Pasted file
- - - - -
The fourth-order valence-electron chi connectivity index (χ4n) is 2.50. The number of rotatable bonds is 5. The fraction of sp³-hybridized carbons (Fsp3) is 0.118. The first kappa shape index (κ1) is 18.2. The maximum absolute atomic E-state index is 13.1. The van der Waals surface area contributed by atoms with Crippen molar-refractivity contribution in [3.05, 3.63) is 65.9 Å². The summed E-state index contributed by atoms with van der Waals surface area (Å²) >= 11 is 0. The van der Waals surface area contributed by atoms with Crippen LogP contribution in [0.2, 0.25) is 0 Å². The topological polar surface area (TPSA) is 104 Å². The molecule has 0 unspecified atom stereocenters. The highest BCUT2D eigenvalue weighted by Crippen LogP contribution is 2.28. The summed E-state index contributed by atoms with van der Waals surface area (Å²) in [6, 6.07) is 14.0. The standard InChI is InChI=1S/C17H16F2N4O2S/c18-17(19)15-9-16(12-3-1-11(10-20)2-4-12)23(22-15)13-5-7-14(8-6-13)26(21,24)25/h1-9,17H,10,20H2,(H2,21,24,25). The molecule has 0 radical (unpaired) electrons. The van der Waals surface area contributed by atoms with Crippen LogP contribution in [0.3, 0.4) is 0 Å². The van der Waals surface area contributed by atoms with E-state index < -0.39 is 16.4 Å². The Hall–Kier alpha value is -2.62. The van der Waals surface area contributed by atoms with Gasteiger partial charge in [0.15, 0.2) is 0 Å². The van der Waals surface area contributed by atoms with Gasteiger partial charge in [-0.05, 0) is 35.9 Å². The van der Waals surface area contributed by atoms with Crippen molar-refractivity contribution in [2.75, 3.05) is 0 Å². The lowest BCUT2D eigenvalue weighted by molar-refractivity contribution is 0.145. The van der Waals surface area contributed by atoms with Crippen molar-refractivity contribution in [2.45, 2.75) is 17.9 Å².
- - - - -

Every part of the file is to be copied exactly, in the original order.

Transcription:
The fourth-order valence-electron chi connectivity index (χ4n) is 2.50. The number of rotatable bonds is 5. The fraction of sp³-hybridized carbons (Fsp3) is 0.118. The first kappa shape index (κ1) is 18.2. The maximum absolute atomic E-state index is 13.1. The van der Waals surface area contributed by atoms with Crippen molar-refractivity contribution in [3.05, 3.63) is 65.9 Å². The summed E-state index contributed by atoms with van der Waals surface area (Å²) >= 11 is 0. The van der Waals surface area contributed by atoms with Crippen LogP contribution in [0.2, 0.25) is 0 Å². The topological polar surface area (TPSA) is 104 Å². The molecule has 0 unspecified atom stereocenters. The highest BCUT2D eigenvalue weighted by Crippen LogP contribution is 2.28. The summed E-state index contributed by atoms with van der Waals surface area (Å²) in [6, 6.07) is 14.0. The standard InChI is InChI=1S/C17H16F2N4O2S/c18-17(19)15-9-16(12-3-1-11(10-20)2-4-12)23(22-15)13-5-7-14(8-6-13)26(21,24)25/h1-9,17H,10,20H2,(H2,21,24,25). The molecule has 0 radical (unpaired) electrons. The van der Waals surface area contributed by atoms with Crippen LogP contribution in [0.3, 0.4) is 0 Å². The van der Waals surface area contributed by atoms with E-state index < -0.39 is 16.4 Å². The Hall–Kier alpha value is -2.62. The van der Waals surface area contributed by atoms with Gasteiger partial charge in [0.15, 0.2) is 0 Å². The van der Waals surface area contributed by atoms with Gasteiger partial charge in [-0.05, 0) is 35.9 Å². The van der Waals surface area contributed by atoms with Crippen molar-refractivity contribution in [2.75, 3.05) is 0 Å². The lowest BCUT2D eigenvalue weighted by molar-refractivity contribution is 0.145. The van der Waals surface area contributed by atoms with Crippen molar-refractivity contribution in [2.45, 2.75) is 17.9 Å².